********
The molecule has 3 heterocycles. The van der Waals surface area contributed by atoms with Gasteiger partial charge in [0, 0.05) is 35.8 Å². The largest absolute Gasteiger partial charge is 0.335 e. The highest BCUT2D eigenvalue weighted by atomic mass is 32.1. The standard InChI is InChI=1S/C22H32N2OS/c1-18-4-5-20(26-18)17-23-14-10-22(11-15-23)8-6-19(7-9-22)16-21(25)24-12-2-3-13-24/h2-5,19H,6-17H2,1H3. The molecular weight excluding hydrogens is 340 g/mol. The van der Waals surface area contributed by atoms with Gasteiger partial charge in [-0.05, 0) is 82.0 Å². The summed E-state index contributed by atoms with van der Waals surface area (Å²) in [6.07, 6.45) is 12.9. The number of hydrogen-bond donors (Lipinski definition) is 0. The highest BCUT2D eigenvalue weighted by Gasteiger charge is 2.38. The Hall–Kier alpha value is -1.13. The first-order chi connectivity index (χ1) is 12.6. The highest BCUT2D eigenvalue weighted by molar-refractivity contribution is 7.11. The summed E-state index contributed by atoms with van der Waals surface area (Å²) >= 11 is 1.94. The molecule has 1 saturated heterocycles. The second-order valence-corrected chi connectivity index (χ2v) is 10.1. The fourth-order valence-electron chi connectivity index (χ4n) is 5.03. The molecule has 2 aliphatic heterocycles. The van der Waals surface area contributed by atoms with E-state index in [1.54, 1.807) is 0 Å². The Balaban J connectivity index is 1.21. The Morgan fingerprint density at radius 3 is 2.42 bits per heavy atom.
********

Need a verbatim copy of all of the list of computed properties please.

The molecule has 3 heterocycles. The van der Waals surface area contributed by atoms with Gasteiger partial charge in [0, 0.05) is 35.8 Å². The largest absolute Gasteiger partial charge is 0.335 e. The highest BCUT2D eigenvalue weighted by atomic mass is 32.1. The standard InChI is InChI=1S/C22H32N2OS/c1-18-4-5-20(26-18)17-23-14-10-22(11-15-23)8-6-19(7-9-22)16-21(25)24-12-2-3-13-24/h2-5,19H,6-17H2,1H3. The molecular weight excluding hydrogens is 340 g/mol. The van der Waals surface area contributed by atoms with Gasteiger partial charge in [-0.05, 0) is 82.0 Å². The summed E-state index contributed by atoms with van der Waals surface area (Å²) in [6.07, 6.45) is 12.9. The number of hydrogen-bond donors (Lipinski definition) is 0. The highest BCUT2D eigenvalue weighted by Gasteiger charge is 2.38. The Hall–Kier alpha value is -1.13. The first-order chi connectivity index (χ1) is 12.6. The highest BCUT2D eigenvalue weighted by molar-refractivity contribution is 7.11. The summed E-state index contributed by atoms with van der Waals surface area (Å²) >= 11 is 1.94. The molecule has 1 saturated heterocycles. The second-order valence-corrected chi connectivity index (χ2v) is 10.1. The fourth-order valence-electron chi connectivity index (χ4n) is 5.03. The molecule has 2 aliphatic heterocycles. The van der Waals surface area contributed by atoms with E-state index in [1.54, 1.807) is 0 Å². The Balaban J connectivity index is 1.21. The Morgan fingerprint density at radius 3 is 2.42 bits per heavy atom.